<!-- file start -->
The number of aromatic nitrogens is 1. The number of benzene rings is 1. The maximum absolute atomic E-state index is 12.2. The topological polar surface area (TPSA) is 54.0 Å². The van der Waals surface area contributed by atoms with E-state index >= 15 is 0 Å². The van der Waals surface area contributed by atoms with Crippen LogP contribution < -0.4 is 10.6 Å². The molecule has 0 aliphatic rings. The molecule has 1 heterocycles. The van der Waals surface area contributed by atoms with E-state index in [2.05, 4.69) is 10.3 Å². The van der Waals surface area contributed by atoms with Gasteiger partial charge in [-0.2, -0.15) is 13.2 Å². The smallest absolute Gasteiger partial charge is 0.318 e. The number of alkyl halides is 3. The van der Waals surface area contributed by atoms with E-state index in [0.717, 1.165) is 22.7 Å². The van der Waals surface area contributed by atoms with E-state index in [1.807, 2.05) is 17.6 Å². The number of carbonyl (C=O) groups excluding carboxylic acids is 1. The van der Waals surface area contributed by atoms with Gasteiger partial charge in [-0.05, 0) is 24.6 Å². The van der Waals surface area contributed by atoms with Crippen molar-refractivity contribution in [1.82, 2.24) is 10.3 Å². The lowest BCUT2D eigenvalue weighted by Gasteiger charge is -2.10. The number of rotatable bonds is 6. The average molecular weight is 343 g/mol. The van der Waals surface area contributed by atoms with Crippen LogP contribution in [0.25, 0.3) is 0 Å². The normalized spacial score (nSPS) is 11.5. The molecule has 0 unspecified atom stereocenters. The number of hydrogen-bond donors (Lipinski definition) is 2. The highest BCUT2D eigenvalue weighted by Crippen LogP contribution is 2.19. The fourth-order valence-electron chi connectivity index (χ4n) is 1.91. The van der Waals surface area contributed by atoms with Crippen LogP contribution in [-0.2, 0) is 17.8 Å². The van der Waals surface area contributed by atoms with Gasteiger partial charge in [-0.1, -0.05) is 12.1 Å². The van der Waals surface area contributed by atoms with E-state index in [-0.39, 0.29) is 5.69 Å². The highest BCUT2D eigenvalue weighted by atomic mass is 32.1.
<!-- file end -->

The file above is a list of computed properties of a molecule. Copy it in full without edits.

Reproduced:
The number of aromatic nitrogens is 1. The number of benzene rings is 1. The maximum absolute atomic E-state index is 12.2. The topological polar surface area (TPSA) is 54.0 Å². The van der Waals surface area contributed by atoms with E-state index >= 15 is 0 Å². The van der Waals surface area contributed by atoms with Crippen LogP contribution < -0.4 is 10.6 Å². The molecule has 0 aliphatic rings. The molecule has 1 heterocycles. The van der Waals surface area contributed by atoms with E-state index in [2.05, 4.69) is 10.3 Å². The van der Waals surface area contributed by atoms with Gasteiger partial charge in [-0.2, -0.15) is 13.2 Å². The smallest absolute Gasteiger partial charge is 0.318 e. The number of alkyl halides is 3. The van der Waals surface area contributed by atoms with E-state index in [0.717, 1.165) is 22.7 Å². The van der Waals surface area contributed by atoms with E-state index in [1.807, 2.05) is 17.6 Å². The number of carbonyl (C=O) groups excluding carboxylic acids is 1. The van der Waals surface area contributed by atoms with Gasteiger partial charge in [-0.05, 0) is 24.6 Å². The van der Waals surface area contributed by atoms with Crippen molar-refractivity contribution in [1.82, 2.24) is 10.3 Å². The lowest BCUT2D eigenvalue weighted by Gasteiger charge is -2.10. The number of rotatable bonds is 6. The average molecular weight is 343 g/mol. The van der Waals surface area contributed by atoms with Crippen LogP contribution in [0.25, 0.3) is 0 Å². The normalized spacial score (nSPS) is 11.5. The molecule has 0 unspecified atom stereocenters. The number of hydrogen-bond donors (Lipinski definition) is 2. The highest BCUT2D eigenvalue weighted by Crippen LogP contribution is 2.19. The fourth-order valence-electron chi connectivity index (χ4n) is 1.91. The van der Waals surface area contributed by atoms with Crippen LogP contribution in [-0.2, 0) is 17.8 Å². The van der Waals surface area contributed by atoms with Gasteiger partial charge in [-0.1, -0.05) is 12.1 Å². The van der Waals surface area contributed by atoms with E-state index in [-0.39, 0.29) is 5.69 Å². The highest BCUT2D eigenvalue weighted by atomic mass is 32.1.